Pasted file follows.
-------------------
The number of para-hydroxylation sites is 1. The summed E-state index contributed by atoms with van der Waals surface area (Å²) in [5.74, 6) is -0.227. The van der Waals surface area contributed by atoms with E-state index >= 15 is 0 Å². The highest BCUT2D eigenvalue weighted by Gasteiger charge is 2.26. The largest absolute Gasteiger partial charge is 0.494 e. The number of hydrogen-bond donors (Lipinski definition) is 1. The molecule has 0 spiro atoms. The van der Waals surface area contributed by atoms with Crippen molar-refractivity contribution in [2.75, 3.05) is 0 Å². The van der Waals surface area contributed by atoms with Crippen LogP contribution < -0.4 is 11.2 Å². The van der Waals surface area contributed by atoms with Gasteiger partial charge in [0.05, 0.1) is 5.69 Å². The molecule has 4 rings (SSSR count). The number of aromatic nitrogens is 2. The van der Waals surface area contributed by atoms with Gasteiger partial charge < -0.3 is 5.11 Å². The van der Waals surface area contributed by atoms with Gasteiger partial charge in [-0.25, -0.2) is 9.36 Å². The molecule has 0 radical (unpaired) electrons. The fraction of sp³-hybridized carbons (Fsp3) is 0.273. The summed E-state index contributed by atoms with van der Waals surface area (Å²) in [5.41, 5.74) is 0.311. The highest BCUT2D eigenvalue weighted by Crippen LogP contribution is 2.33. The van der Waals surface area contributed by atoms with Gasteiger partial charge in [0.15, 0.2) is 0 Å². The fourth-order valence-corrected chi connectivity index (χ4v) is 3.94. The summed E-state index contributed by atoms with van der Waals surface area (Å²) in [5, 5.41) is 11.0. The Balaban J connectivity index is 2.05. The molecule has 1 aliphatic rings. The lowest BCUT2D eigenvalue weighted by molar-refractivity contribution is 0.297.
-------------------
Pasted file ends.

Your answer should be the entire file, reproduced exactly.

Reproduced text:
The number of para-hydroxylation sites is 1. The summed E-state index contributed by atoms with van der Waals surface area (Å²) in [5.74, 6) is -0.227. The van der Waals surface area contributed by atoms with E-state index >= 15 is 0 Å². The highest BCUT2D eigenvalue weighted by Gasteiger charge is 2.26. The largest absolute Gasteiger partial charge is 0.494 e. The number of hydrogen-bond donors (Lipinski definition) is 1. The molecule has 0 spiro atoms. The van der Waals surface area contributed by atoms with Crippen molar-refractivity contribution in [2.75, 3.05) is 0 Å². The van der Waals surface area contributed by atoms with Crippen LogP contribution < -0.4 is 11.2 Å². The van der Waals surface area contributed by atoms with Gasteiger partial charge in [0.05, 0.1) is 5.69 Å². The molecule has 4 rings (SSSR count). The number of aromatic nitrogens is 2. The van der Waals surface area contributed by atoms with Gasteiger partial charge < -0.3 is 5.11 Å². The van der Waals surface area contributed by atoms with Gasteiger partial charge in [-0.25, -0.2) is 9.36 Å². The molecule has 0 radical (unpaired) electrons. The fraction of sp³-hybridized carbons (Fsp3) is 0.273. The summed E-state index contributed by atoms with van der Waals surface area (Å²) in [5.41, 5.74) is 0.311. The highest BCUT2D eigenvalue weighted by Crippen LogP contribution is 2.33. The van der Waals surface area contributed by atoms with Gasteiger partial charge in [0.15, 0.2) is 0 Å². The fourth-order valence-corrected chi connectivity index (χ4v) is 3.94. The summed E-state index contributed by atoms with van der Waals surface area (Å²) in [5, 5.41) is 11.0. The Balaban J connectivity index is 2.05. The molecule has 1 aliphatic rings. The lowest BCUT2D eigenvalue weighted by molar-refractivity contribution is 0.297.